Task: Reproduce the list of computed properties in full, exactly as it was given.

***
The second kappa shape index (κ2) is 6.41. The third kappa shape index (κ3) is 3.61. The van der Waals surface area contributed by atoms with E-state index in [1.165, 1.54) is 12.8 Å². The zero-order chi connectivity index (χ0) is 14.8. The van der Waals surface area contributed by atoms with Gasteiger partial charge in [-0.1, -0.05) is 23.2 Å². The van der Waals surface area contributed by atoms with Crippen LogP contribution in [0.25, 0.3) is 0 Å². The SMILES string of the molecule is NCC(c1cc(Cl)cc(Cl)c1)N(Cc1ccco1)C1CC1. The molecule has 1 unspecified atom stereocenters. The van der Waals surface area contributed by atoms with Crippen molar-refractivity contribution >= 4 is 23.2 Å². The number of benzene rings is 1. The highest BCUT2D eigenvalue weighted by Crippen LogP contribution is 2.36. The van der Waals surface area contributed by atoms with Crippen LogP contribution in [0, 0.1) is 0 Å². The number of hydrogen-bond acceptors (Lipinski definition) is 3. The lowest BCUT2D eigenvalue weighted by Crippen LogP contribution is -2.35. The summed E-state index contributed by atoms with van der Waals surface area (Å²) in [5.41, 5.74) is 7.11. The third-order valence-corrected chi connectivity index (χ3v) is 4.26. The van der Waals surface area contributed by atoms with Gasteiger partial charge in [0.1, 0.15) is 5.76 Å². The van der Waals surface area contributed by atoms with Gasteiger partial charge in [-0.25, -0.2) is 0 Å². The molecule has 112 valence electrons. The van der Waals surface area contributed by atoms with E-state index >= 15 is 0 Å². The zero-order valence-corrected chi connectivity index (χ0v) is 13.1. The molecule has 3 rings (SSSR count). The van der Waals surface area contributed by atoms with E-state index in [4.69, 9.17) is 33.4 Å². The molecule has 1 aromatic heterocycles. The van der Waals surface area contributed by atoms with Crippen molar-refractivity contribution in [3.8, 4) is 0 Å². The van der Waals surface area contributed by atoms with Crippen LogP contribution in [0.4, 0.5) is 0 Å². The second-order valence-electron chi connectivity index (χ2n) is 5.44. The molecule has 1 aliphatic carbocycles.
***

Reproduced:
The second kappa shape index (κ2) is 6.41. The third kappa shape index (κ3) is 3.61. The van der Waals surface area contributed by atoms with E-state index in [1.165, 1.54) is 12.8 Å². The zero-order chi connectivity index (χ0) is 14.8. The van der Waals surface area contributed by atoms with Gasteiger partial charge in [-0.1, -0.05) is 23.2 Å². The van der Waals surface area contributed by atoms with Crippen LogP contribution in [0.25, 0.3) is 0 Å². The SMILES string of the molecule is NCC(c1cc(Cl)cc(Cl)c1)N(Cc1ccco1)C1CC1. The molecule has 1 unspecified atom stereocenters. The van der Waals surface area contributed by atoms with Crippen molar-refractivity contribution >= 4 is 23.2 Å². The number of benzene rings is 1. The highest BCUT2D eigenvalue weighted by Crippen LogP contribution is 2.36. The van der Waals surface area contributed by atoms with Crippen LogP contribution in [0, 0.1) is 0 Å². The number of hydrogen-bond acceptors (Lipinski definition) is 3. The lowest BCUT2D eigenvalue weighted by Crippen LogP contribution is -2.35. The summed E-state index contributed by atoms with van der Waals surface area (Å²) in [5.41, 5.74) is 7.11. The third-order valence-corrected chi connectivity index (χ3v) is 4.26. The van der Waals surface area contributed by atoms with Gasteiger partial charge in [0.1, 0.15) is 5.76 Å². The van der Waals surface area contributed by atoms with Gasteiger partial charge in [-0.25, -0.2) is 0 Å². The molecule has 112 valence electrons. The van der Waals surface area contributed by atoms with E-state index >= 15 is 0 Å². The zero-order valence-corrected chi connectivity index (χ0v) is 13.1. The molecule has 3 rings (SSSR count). The van der Waals surface area contributed by atoms with E-state index in [4.69, 9.17) is 33.4 Å². The molecule has 1 aromatic heterocycles. The van der Waals surface area contributed by atoms with Crippen molar-refractivity contribution in [3.8, 4) is 0 Å². The van der Waals surface area contributed by atoms with Crippen LogP contribution in [0.4, 0.5) is 0 Å². The second-order valence-electron chi connectivity index (χ2n) is 5.44. The molecule has 1 aliphatic carbocycles.